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NHS will fund gene therapy for bubble boy syndrome

30 October 2017

By Jennifer Willows

Appeared in BioNews 924

The UK's National Institute for Health and Care Excellence (NICE) has approved a gene therapy for children born with a rare disorder that leaves them without a functioning immune system.

The Strimvelis treatment for ADA-SCID (adenosine deaminase deficiency, severe combined immunodeficiency) involves removing stem cells from the patient's bone marrow, and altering them to contain a working copy of the faulty gene, before injecting them back into the patient.

'This means that children born with ADA-SCID will now have a better chance of being able to lead as near normal a life as possible, going to school, mixing with friends, free from the constant threat of getting a potentially life-threatening infection,' said Professor Carole Longson, director of the Centre for Health Technology assessment at NICE.

In ADA-SCID, a single gene mutation prevents the development of mature immune cells. Children with the condition are susceptible to multiple infections and without treatment are unlikely to reach school age. It is colloquially called 'bubble boy' syndrome because affected children sometimes have to live in sterile chambers to prevent contact with pathogens.

The standard treatment is a bone-marrow transplant, and this is still the recommended treatment where a good match is available. NICE now recommends that Strimvelis be made available on the NHS in cases where no suitable donor can be found.

Because the treated cells are the patient's own, rejection is not an issue.

The cost of the drug, developed by GlaxoSmithKline, is 594,000 euros (£530,000). However, NICE ruled that it is cost-effective, in part because one dose is expected to last the patient's lifetime.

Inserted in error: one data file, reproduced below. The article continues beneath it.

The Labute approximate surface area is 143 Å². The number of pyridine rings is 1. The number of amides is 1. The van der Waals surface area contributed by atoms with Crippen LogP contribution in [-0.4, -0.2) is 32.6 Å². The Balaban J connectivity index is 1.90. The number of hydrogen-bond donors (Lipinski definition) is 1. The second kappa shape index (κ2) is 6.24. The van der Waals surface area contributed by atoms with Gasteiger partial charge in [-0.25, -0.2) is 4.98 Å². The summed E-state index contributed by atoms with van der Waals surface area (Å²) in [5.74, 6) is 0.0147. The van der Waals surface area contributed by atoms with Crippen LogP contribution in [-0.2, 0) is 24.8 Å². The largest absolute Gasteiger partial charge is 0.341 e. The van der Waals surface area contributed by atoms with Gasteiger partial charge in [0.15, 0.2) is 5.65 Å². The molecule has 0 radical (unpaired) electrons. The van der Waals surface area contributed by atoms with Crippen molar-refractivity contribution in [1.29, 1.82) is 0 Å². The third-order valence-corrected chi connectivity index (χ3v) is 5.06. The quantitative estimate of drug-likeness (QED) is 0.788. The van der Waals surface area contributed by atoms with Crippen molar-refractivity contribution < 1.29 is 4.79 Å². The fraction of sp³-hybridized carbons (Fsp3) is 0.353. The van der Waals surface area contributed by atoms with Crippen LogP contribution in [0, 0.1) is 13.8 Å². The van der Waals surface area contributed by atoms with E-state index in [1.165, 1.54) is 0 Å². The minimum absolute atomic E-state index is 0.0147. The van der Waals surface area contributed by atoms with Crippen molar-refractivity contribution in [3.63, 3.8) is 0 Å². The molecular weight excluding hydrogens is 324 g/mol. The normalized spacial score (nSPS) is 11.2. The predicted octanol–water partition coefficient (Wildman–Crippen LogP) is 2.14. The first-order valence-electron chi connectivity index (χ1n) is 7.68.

Currently Strimvelis is only available in the Milan hospital where it was first developed, as the stem cells are too short-lived outside the body to be transported to other medical facilities. 


20 November 2017 - by Jennifer Willows 
A new clinical trial in California marks the first time that genome editing has been used inside the body, rather than on cells such as blood or skin which can be extracted, edited outside the body, and then replaced...
13 November 2017 - by Paul Waldron 
A boy with a rare skin disease has been successfully treated by replacing most of his skin with grafts of stem cells modified by gene therapy.

11 April 2016 - by Rebecca Carr 
A gene therapy for children with a rare but life-threatening genetic disorder that severely weakens the immune system has been recommended for approval by the European Medicines Agency...
13 October 2014 - by Dr James Heather 
Gene therapy to treat children with 'bubble boy syndrome' seems to be both safe and effective, a study published in the New England Journal of Medicine has found...
07 January 2008 - by Stuart Scott 
A boy enrolled on a pioneering gene therapy trial has developed leukaemia, his doctors based at London's Great Ormond Street Hospital have announced. The three-year-old was of one of 10 patients treated for X-SCID: a genetic disorder whereby a mutation in the IL2RG gene leaves carriers without...
27 April 2006 - by BioNews 
Replacement genes used to treat an inherited immune disorder could trigger cancer, new research carried out on rodents suggests. The study, published in the journal Nature, shows that treating mice with a normal copy of the gene defective in X-linked severe combined immune deficiency (X-SCID) results in cancer of the...

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